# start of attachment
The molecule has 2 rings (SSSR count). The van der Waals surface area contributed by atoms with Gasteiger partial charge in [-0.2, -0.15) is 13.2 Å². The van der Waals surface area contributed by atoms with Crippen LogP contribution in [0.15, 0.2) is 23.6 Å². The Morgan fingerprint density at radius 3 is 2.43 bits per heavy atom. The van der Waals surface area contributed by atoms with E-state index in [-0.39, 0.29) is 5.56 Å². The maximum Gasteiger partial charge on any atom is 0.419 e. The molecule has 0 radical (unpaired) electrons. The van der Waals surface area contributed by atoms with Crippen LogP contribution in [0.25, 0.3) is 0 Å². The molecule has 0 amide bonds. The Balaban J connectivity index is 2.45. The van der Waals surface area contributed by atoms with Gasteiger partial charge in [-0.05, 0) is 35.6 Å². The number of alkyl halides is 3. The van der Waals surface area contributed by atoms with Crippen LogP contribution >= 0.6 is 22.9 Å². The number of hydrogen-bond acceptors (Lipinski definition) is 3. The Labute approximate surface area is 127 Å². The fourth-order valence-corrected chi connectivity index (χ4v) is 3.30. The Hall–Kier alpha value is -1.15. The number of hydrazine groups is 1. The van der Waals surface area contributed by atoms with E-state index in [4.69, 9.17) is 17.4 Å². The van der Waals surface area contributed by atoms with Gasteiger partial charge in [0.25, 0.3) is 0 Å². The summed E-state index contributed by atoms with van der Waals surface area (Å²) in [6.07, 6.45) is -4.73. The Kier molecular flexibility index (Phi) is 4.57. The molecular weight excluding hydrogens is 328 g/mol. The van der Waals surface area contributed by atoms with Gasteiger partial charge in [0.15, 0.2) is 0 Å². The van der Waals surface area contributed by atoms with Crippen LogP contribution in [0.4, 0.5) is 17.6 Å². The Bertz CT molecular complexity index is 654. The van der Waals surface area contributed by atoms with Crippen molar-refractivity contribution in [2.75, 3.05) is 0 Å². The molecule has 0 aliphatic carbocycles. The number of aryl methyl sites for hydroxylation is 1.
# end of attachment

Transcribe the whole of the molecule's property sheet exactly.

The molecule has 2 rings (SSSR count). The van der Waals surface area contributed by atoms with Gasteiger partial charge in [-0.2, -0.15) is 13.2 Å². The van der Waals surface area contributed by atoms with Crippen LogP contribution in [0.15, 0.2) is 23.6 Å². The Morgan fingerprint density at radius 3 is 2.43 bits per heavy atom. The van der Waals surface area contributed by atoms with E-state index in [-0.39, 0.29) is 5.56 Å². The maximum Gasteiger partial charge on any atom is 0.419 e. The molecule has 0 radical (unpaired) electrons. The van der Waals surface area contributed by atoms with Crippen LogP contribution in [0.25, 0.3) is 0 Å². The molecule has 0 amide bonds. The Balaban J connectivity index is 2.45. The van der Waals surface area contributed by atoms with Gasteiger partial charge in [-0.05, 0) is 35.6 Å². The number of alkyl halides is 3. The van der Waals surface area contributed by atoms with Crippen LogP contribution >= 0.6 is 22.9 Å². The number of hydrogen-bond acceptors (Lipinski definition) is 3. The Labute approximate surface area is 127 Å². The fourth-order valence-corrected chi connectivity index (χ4v) is 3.30. The Hall–Kier alpha value is -1.15. The number of hydrazine groups is 1. The van der Waals surface area contributed by atoms with E-state index in [4.69, 9.17) is 17.4 Å². The van der Waals surface area contributed by atoms with Gasteiger partial charge in [0.25, 0.3) is 0 Å². The summed E-state index contributed by atoms with van der Waals surface area (Å²) in [6.07, 6.45) is -4.73. The Kier molecular flexibility index (Phi) is 4.57. The molecular weight excluding hydrogens is 328 g/mol. The van der Waals surface area contributed by atoms with Gasteiger partial charge in [0.15, 0.2) is 0 Å². The van der Waals surface area contributed by atoms with Crippen LogP contribution in [0.4, 0.5) is 17.6 Å². The Bertz CT molecular complexity index is 654. The van der Waals surface area contributed by atoms with Crippen molar-refractivity contribution in [2.75, 3.05) is 0 Å². The molecule has 0 aliphatic carbocycles. The number of aryl methyl sites for hydroxylation is 1.